My first class taught by a “real” poet was back in January, 1978, my freshman year at The College of Idaho. We had a four-week winter term, where we typically took a single class for the term, and as a visiting professor, the British poet Jon Silkin taught the one class I took. Silkin was probably near the height of his fame at that time, safely enshrined in the first edition of the Norton Anthology of Modern Poetry, being the editor of Stand Magazine for some 25 years, and being an international authority on the poets of the first world war. His poem “Death of a Son” published in his first book established his reputation.
It was my first workshop-based class, but most of my classmates, save one, were just tourists. Me, I was in awe of Silkin, his shock of white hair setting against his dark beard, his deep, powerful, Shakespearean voice–he was a small man, but his voice boomed. Intense, quick in his delivery, and so focused even on the worse of the poems he had to read. It was the first time that I realized that being a poetry professor meant having to cull through all kinds of atrocities and banalities, pretend that it mattered and that it didn’t matter simultaneously. All my peers wanted was a pat on the head and to be affirmed and then be left alone. All the while, I thought, DON’T YOU KNOW WHO THIS IS? He simply taught me that poetry itself is a physical thing, a simple knot of language. “Quit showing off,” he would say.
Not quite 10 years later, I encountered Silkin again. I was the editor of Indiana Review then, and I came across a few of his poems in some small magazine, and I contacted that editor to get Silkin’s address. I wrote a piece of fan mail, reminding him about taking that one workshop, and in the end solicited some of his poems. He promptly sent me the same poems that were already published in the other magazine, with a kind cover letter, but with an odd note at the end saying that he’d need $50 for the publishing of these poems. I then wrote back saying we didn’t publish previously published materials, etc. We exchanged a few other short missives–of course, he didn’t remember me, and of course, he didn’t send any other poems to the magazine.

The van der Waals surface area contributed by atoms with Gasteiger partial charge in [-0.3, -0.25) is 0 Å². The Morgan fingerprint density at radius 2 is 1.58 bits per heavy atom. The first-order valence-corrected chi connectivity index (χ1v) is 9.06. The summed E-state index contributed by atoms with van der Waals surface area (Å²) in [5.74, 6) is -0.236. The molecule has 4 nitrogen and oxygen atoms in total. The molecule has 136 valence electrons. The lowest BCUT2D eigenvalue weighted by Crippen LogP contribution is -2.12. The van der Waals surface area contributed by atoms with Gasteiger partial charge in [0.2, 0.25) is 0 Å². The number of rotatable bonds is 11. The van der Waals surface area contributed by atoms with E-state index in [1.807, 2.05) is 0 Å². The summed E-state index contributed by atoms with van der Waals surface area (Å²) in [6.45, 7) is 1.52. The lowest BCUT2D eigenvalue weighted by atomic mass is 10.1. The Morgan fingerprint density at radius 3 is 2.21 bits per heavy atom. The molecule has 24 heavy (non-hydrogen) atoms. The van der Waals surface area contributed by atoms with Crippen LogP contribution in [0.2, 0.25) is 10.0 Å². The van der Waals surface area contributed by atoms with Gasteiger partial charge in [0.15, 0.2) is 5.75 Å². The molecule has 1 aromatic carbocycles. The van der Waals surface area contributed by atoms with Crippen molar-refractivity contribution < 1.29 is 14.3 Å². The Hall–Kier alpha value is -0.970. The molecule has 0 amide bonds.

Another 10 years later, after he had been excluded from the second edition of the Norton Anthology of Modern Poetry, I came across his obituary, from the Independent (I was at the University of Miami then), where there was an odd final note about Silkin having felt that he had been set aside. And while I was glad to see his Complete Poems coming out about two years ago, and glad to see Stand continuing as an important literary magazine, I think of Silkin having indeed been set aside. Outside of his beloved Leeds, who reads his work today?
I like it that I share his birth date, and I like it that he was born the same year as my mother. I still have my copy of The Peaceable Kingdom, and I routinely read his work every year or so. I hear his voice. I also remember my old professor Dick Widemayer tell me that the only reason they were able to get Silkin to teach at The College of Idaho was that Silkin’s wife was from Caldwell, who had a father there who recently died, who he himself had been a writer it seems.
So from Silkin, I slip to Lorna Tracy, who had married Silkin in 1972, who would publish a single book of short stories in 1981 that received a glowing review from Angela Carter in the London Review of Books, who would co-edit Stand, whom I met once at a reception during Silkin’s stay in Caldwell. And while she is still alive, and while her one book is the culmination of her literary publications, her papers are already collected in the Boise State Library. There, I discover that she was a budding actress, living in New York City in the early 1950s, taking classes in Actors Studio, appeared on What’s My Line? (pretending to have been Mrs. America!), as well as later attending the Iowa Writers Workshop, before leaving to England.
From Lorna, though, I slip to her father, Paul E. Tracy, whose papers are also in the Boise State University Archives (thanks to Tom Trusky, another slippage for me). Her father in the 1930s had published poems in Poetry and had a short story accepted by Marianne Moore and published in The Dial. He also went to The College of Idaho, and while he aspired for a career in journalism, he made his living as a plumber, living and dying in Caldwell, having put aside his literary ambitions. But his diaries are alive, showing such breadth and currency of reading. Late in his life he did have published two book by the local Caxton Press, a mix of home-spun wisdom and wit, but also, in the older poems, a there there.
I think of these slippages, between very high accomplishment, celebrity, and then something else, a reduction and diminishment, a retrieval, a letting go, a not caring. But also in the very elemental writerly act of sharing news, simply crafting something very carefully, deliberately, and sending it off, whether a letter home to Caldwell, a poem to an important editor, or a simply need to make a buck or to share a memory makes a most necessary and human connection.